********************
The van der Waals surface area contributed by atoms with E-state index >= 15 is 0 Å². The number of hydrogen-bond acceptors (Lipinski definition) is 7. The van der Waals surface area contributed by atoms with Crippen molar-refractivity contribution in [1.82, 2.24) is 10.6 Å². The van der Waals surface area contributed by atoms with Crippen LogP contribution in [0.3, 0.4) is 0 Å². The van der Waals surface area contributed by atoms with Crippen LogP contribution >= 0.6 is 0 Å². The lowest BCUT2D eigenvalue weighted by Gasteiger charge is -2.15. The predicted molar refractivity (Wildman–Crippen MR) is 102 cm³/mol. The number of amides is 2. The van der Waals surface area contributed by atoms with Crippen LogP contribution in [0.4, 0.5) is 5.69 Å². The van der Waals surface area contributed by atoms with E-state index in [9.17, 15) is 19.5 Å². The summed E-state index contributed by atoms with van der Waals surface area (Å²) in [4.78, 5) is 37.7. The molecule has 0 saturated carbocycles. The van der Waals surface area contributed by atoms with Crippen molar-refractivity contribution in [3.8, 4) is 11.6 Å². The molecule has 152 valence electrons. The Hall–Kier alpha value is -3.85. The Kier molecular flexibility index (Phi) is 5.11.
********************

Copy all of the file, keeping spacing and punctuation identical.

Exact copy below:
The van der Waals surface area contributed by atoms with E-state index >= 15 is 0 Å². The number of hydrogen-bond acceptors (Lipinski definition) is 7. The van der Waals surface area contributed by atoms with Crippen molar-refractivity contribution in [1.82, 2.24) is 10.6 Å². The van der Waals surface area contributed by atoms with Crippen LogP contribution in [0.3, 0.4) is 0 Å². The van der Waals surface area contributed by atoms with Crippen LogP contribution >= 0.6 is 0 Å². The lowest BCUT2D eigenvalue weighted by Gasteiger charge is -2.15. The predicted molar refractivity (Wildman–Crippen MR) is 102 cm³/mol. The number of amides is 2. The van der Waals surface area contributed by atoms with Crippen LogP contribution in [0.4, 0.5) is 5.69 Å². The van der Waals surface area contributed by atoms with E-state index in [9.17, 15) is 19.5 Å². The summed E-state index contributed by atoms with van der Waals surface area (Å²) in [4.78, 5) is 37.7. The molecule has 0 saturated carbocycles. The van der Waals surface area contributed by atoms with Crippen molar-refractivity contribution in [3.8, 4) is 11.6 Å². The molecule has 152 valence electrons. The Hall–Kier alpha value is -3.85. The Kier molecular flexibility index (Phi) is 5.11.